7 Interesting Facts About Taxis That You May Not Know.
Being the driver of a taxi holds a great deal of responsibility, and the safety of all vehicle occupants is at the forefront of every driver’s mind throughout any journey. While most of us are well acquainted with the highway code and the rules of the road, here are 7 interesting facts related to driving and riding a taxi that you may not be aware of.
1. Continuous CCTV recording.
It is becoming increasingly common to have CCTV systems installed in taxis and private hire vehicles. Whilst most agree that the presence of CCTV in the vehicle adds an extra level of security for both drivers and passengers. Many local authorities have deemed the installation of CCTV systems to be mandatory. But the Information Commissioner’s Office (ICO) has highlighted the continuous recording of the drivers is both intrusive and therefore should be subject to strict data protection rules and human rights law.
The ICO’s view is that continuous recording is unlawful and that generally, the use of CCTV should be necessary and proportionate. i.e when transporting passengers the CCTV should be recording and it should not be recording when the driver is off duty.
2. Child seats in taxi’s law.
In most cases children up to the age of 3 travelling in a vehicle must be in a child car seat. However the rules are different in a taxi if the driver is unable to provide the correct child car seat.
In this case children under the age of 3 can travel on their own rear seat without a seatbelt next to an adult. This is believed to be safer than holding them in the event of an accident or emergency stop.
It is important to remember to deactivate any front airbags before fitting a rear-facing baby seat in the front seat of a vehicle. Also child car seats should not be fitted to side-facing seats. More information and guidance on choosing the right car seat and general safety advice for travelling with children in the car can be found on the Child Car Seats website
3. Taxi drivers don’t have to wear their seatbelts.
OK, so to be clear, in most cases passengers of any vehicle must always wear their seatbelt when travelling, however, this does not apply to taxi drivers. It is no secret that quite often drivers will carry some cash on them from passenger fares. The reason for this law is to prevent the driver from being restrained by their seatbelt in the unfortunate event that they were to come under attack. These days specially designed taxis now have built-in screens to isolate the passengers from the driver to help prevent this type of assault.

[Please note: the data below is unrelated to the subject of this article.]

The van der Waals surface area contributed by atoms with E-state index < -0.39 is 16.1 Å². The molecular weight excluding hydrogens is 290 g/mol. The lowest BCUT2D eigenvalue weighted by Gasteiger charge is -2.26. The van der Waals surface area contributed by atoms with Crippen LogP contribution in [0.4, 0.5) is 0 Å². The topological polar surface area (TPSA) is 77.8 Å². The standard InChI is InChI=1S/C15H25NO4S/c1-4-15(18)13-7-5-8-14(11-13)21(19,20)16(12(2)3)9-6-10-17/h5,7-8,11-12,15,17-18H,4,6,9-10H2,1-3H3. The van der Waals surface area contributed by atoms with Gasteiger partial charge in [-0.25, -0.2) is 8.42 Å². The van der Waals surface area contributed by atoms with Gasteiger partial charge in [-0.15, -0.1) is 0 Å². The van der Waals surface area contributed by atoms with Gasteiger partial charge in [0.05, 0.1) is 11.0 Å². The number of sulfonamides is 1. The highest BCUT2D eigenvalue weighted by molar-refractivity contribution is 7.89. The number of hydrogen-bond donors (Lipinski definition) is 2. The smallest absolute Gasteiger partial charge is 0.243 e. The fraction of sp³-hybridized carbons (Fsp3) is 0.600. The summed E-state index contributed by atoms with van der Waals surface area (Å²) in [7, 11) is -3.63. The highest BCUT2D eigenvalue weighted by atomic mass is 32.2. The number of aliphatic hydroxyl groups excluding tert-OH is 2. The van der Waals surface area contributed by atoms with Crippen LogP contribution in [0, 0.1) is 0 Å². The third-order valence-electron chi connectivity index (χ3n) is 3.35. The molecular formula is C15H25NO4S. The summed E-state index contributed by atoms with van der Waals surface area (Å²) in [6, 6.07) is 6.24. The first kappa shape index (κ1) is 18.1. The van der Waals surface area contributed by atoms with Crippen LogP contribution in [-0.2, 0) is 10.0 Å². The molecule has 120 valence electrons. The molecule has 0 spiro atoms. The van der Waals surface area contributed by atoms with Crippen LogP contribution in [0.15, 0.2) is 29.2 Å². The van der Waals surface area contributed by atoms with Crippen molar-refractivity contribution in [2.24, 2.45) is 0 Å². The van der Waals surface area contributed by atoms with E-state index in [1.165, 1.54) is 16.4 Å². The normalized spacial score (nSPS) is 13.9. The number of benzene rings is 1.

It also makes it much easier for the driver to move in and out of the vehicle in order to assist their passengers with luggage, or to aid their passenger’s entry into, and exit out of the vehicle.
4. Regulating taxi emissions.
Recently the UK Government has introduced the Air Quality Regulations legislation for taxis and private hire vehicles. Clean Air Zones are being implemented in towns and cities across the UK and taxi firms are under pressure to respond. At ABC Taxis we are proud to have over 150 eco-friendly vehicles making up the ABC fleet, a necessary step towards reducing pollution on the roads and improving the air quality in Norwich.
5. Soiling a Taxi
We’ve all had a close call in the back of a cab on the way home from a night out in one of Norwich’s finest pubs or nightclubs. Or maybe you decided to check out our 6 Great Breweries To Visit In Norfolk blog. At times you are the responsible adult taking a friend back home because they’ve had one too many and in short, they don’t make it.
A taxi driver has a legal responsibility to provide a clean and pleasant environment for their passengers, and a soiled vehicle must be taken off the road to be cleaned. The drivers themselves are responsible for the cleanup operation. This is why the taxi soiling charge exists and it is intended to cover the loss of earnings that is incurred from the driver having to take the car off the road.
6. Drinking in taxis
A taxi journey is intended to be a safe, calm environment where both the driver and passenger are respectful and polite. Many drivers will not allow the consumption of food and drink in their vehicles to avoid the upholstery being soiled at their own discretion. However, It is not illegal for an adult passenger to consume an alcoholic beverage whilst in the taxi. That being said it is down to the individual driver’s discretion what they allow in their vehicle, as many are self-employed and by stepping into their cab, you are effectively in their shop.
7. Smoking in taxis.
In the UK smoking has been banned in enclosed public places and in workplaces since 2007. This includes taxis and private hire vehicles regardless of whether the driver is transporting a fare to their location or if the vehicle is empty of passengers. This law also applies to e-cigarettes and drivers or passengers found to be breaking the law can face a fine of up to £200.